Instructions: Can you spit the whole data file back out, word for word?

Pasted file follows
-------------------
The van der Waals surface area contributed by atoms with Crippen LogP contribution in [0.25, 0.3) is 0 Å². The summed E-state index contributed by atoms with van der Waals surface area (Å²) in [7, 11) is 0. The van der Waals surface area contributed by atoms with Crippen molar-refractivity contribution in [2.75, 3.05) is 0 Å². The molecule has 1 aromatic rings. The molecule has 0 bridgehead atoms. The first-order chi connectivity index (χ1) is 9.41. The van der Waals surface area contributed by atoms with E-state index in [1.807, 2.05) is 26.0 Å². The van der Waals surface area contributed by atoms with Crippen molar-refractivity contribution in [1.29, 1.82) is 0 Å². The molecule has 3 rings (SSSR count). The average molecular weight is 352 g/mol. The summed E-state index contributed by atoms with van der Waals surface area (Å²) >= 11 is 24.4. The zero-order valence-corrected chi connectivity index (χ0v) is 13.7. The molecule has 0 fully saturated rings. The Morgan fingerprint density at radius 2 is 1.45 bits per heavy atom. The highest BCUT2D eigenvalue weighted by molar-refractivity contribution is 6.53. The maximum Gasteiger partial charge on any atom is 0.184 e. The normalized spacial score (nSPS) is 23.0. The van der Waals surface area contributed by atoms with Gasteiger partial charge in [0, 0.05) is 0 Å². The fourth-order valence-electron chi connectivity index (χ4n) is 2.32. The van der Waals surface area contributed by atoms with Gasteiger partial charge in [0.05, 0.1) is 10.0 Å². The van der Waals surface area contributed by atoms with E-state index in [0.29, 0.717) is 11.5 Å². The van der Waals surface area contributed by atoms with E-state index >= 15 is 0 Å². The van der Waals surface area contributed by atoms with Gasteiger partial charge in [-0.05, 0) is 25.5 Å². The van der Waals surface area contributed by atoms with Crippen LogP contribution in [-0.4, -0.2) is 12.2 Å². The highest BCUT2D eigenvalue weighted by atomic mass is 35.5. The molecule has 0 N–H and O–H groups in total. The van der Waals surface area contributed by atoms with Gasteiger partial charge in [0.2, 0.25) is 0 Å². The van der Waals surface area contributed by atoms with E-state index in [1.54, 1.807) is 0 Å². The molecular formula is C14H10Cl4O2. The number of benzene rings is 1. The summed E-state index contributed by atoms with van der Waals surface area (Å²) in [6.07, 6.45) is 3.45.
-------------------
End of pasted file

The van der Waals surface area contributed by atoms with Crippen LogP contribution in [0.25, 0.3) is 0 Å². The summed E-state index contributed by atoms with van der Waals surface area (Å²) in [7, 11) is 0. The van der Waals surface area contributed by atoms with Crippen molar-refractivity contribution in [2.75, 3.05) is 0 Å². The molecule has 1 aromatic rings. The molecule has 0 bridgehead atoms. The first-order chi connectivity index (χ1) is 9.41. The van der Waals surface area contributed by atoms with E-state index in [1.807, 2.05) is 26.0 Å². The van der Waals surface area contributed by atoms with Crippen molar-refractivity contribution in [1.29, 1.82) is 0 Å². The molecule has 3 rings (SSSR count). The average molecular weight is 352 g/mol. The summed E-state index contributed by atoms with van der Waals surface area (Å²) >= 11 is 24.4. The zero-order valence-corrected chi connectivity index (χ0v) is 13.7. The molecule has 0 fully saturated rings. The Morgan fingerprint density at radius 2 is 1.45 bits per heavy atom. The highest BCUT2D eigenvalue weighted by molar-refractivity contribution is 6.53. The maximum Gasteiger partial charge on any atom is 0.184 e. The normalized spacial score (nSPS) is 23.0. The van der Waals surface area contributed by atoms with Gasteiger partial charge in [0, 0.05) is 0 Å². The fourth-order valence-electron chi connectivity index (χ4n) is 2.32. The van der Waals surface area contributed by atoms with Gasteiger partial charge in [0.05, 0.1) is 10.0 Å². The van der Waals surface area contributed by atoms with E-state index in [0.29, 0.717) is 11.5 Å². The van der Waals surface area contributed by atoms with E-state index >= 15 is 0 Å². The van der Waals surface area contributed by atoms with Gasteiger partial charge in [-0.05, 0) is 25.5 Å². The van der Waals surface area contributed by atoms with Crippen LogP contribution in [-0.4, -0.2) is 12.2 Å². The highest BCUT2D eigenvalue weighted by atomic mass is 35.5. The molecule has 0 N–H and O–H groups in total. The van der Waals surface area contributed by atoms with Gasteiger partial charge in [0.2, 0.25) is 0 Å². The van der Waals surface area contributed by atoms with E-state index in [1.54, 1.807) is 0 Å². The molecular formula is C14H10Cl4O2. The number of benzene rings is 1. The summed E-state index contributed by atoms with van der Waals surface area (Å²) in [6.07, 6.45) is 3.45.